THE UNTOLD STORY OF BROMO HORSES AND VOLCANO GODS
By Fraser Morton
Johnny is a special 10 year old. Achingly good looking, smart, a little boisterous and has a sixth sense – he knows when a volcano will erupt.
He’s one of 500 horses that live and work in the shadow of Mount Bromo, East Java, one of Indonesia’s most active volcanoes.
“Johnny will start to gallop around. He will rear up on his hind legs and make lots of noise,” his master Suwandi says, puffing on a clove cigarette just a few hundred metres from the volcano.
For Suwandi and the rest of the 90,000-strong Tenggerese tribe that live in the mountain villages surrounding Mount Bromo, they believe the horses have a bond with their most sacred site and the spirits that dwell in the crater.
The horses are engrained in all aspects of Tengger life. Johnny doesn’t only carry tourists across the Sea of Sand and on mountain tours in the region. Although that is his most profitable job.
Suwandi also uses Johnny’s feaces for fertilizer for his onion farm, his raw strength for food cultivation and also for transport between the 30 villages in the region.
Johnny isn’t just good looking. He’s also extraordinarily strong, which these small, stout horses need to be to keep up with their daily chores.
“I feed him 20 eggs a day to keep his strength up,” Suwandi says, showing us the eggs shells outside Johnny’s stable later that afternoon.
It’s hard to imagine a time when they didn’t roam these fertile mountains. But they have been here for a blink of an eye. A mere 200 years in the Bromo caldera’s million-year-old history. Originally, used for transport, today tourism is the commodity of the time.
The devout Hindu Tengger tribe, meanwhile, have been here since the 15th century, retreating to the mountains to protect their faith as Islam spread across Java.
The Bromo land where the horsemen ply their trade is owned by their spirits. The Tengger fuse Animist and Buddhist beliefs with their faith. The steaming Bromo crater is their spiritual temple and place of worship. Each year at the Yadnya Kasada festival, Johnny and the other horses carry hundreds of worshippers to the volcano where they watch animal sacrifices - goats and chickens - being hurled to a fiery death for the crater gods to feast on.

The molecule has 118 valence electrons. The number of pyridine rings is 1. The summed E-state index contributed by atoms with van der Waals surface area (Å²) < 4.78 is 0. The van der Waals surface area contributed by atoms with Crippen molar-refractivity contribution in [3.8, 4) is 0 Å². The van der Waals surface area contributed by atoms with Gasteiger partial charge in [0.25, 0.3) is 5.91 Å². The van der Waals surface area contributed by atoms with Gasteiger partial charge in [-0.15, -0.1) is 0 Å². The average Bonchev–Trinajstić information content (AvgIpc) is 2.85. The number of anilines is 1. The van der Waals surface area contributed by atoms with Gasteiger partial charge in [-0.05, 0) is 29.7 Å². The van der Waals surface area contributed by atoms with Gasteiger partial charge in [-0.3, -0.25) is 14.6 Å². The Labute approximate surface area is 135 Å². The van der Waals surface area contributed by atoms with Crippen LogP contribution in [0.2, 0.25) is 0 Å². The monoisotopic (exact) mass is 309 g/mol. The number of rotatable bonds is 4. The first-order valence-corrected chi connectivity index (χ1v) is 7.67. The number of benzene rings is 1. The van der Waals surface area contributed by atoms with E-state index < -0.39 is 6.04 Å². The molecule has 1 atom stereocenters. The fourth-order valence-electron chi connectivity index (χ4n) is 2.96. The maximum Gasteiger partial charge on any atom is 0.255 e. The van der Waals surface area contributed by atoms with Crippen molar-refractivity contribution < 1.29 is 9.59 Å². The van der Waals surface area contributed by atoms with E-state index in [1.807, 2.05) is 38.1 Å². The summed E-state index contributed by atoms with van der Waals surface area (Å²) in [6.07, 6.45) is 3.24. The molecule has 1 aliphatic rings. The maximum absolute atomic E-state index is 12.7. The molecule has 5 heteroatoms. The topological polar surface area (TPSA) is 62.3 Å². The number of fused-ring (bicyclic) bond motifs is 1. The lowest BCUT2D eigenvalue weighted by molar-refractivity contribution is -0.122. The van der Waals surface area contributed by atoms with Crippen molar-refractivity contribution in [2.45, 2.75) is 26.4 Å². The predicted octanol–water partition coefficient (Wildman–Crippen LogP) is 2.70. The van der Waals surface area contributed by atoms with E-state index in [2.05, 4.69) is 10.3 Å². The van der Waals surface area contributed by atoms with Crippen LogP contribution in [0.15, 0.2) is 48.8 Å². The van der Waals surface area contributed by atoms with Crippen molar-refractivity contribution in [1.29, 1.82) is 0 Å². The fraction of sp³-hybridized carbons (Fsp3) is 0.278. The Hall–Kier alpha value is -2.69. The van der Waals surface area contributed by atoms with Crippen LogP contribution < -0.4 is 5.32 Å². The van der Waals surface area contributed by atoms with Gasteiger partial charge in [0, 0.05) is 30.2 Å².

For the horsemen, eruptions aren’t natural events, they’re spiritual. And they believe the horses sense this, too.
“Johnny is the first to know when the spirits are angry and Bromo will cough,” Suwandi says.
Living in the shadow of a temperamental volcano is dangerous. The Tenggerese are used to it. But they are vigilant.
“Safety here is very important. That’s Johnny’s job here. To warn us all. Otherwise, everyone suffers,” Suwandi says, fixing Johnny’s saddle, another cigarette clenched between his teeth.
A coughing or erupting Bromo is bad for business. Tourists retreat to the mountains past an exclusion zone. The Sea of Sand becomes off limits, the National Park shuts down, and Johnny and the other horses are put to work in the fields. There’s always work for Johnny.
Johnny warned his master before the 2011 deadly eruption, Suwandi says, as he points to the smoking 2,300-meter crater behind him. And most recently in December when Bromo began spewing think black ashclouds 3,000 metres into the sky, Johnny told his master beforehand.
Johnny’s future is certain. He will live out his days here with Suwandi. He’s young and strong. There are hundreds, maybe thousands, of journeys across the Sea of Sand plateau ahead of him. Ferrying people he doesn’t know speaking languages he’s never heard. The tourist herd.
Life choices are limited for Johnny. A beautiful beast bound to a master and a volcano. He’s a workhorse, and workhorses work.
Maybe Johnny can retire early. Father a foal or colt and rest easy up on Suwandi’s onion farm. Ask Johnny but there’s no reply. Only a stare from those big black eyes. The only person he’s speaking to is the Bromo god.
TEARS OF THE STORM
Rain lashes down. Lightning crackles and thunder grumbles. Johnny stands barefoot and motionless. Raindrops form tears under his eyes. He takes a long, relieving, pee, that froths in the volcanic black sand. In the distance, about half a kilometre away, milky smoke pours from Mount Bromo into the night sky.
Lightning strikes once more illuminating the Sea of Sand plateau. Thunder growls louder this time. Johnny doesn’t move. Even though he’s trained to head for home after dusk makes way for darkness. He remains at his master’s side.
He neighs and shakes off the rain. He whips his tail behind him and stamps his hoofs. It sounds like the volcano is erupting. Any minute out of the darkness huge balls of hot rock and ash will surely rain down from one of Indonesia’s most active volcanoes.
Johnny doesn’t move. He doesn’t make a sound. Just a stare from those big black eyes. He's listening to the volcano god. And he says no danger this time. Johnny the volcano horse knows when to stand his ground.
This photo is my favourite of the essay. It's not good technically or good composition, but it took effort to get. The storm was all around and as lightning cracked in the distance I clicked a few frames. Johnny stood motionless, unperturbed. The rainwater on his face looked like he was crying. I think of animals used for hard labour around the world and I imagine Johnny's tears are for them.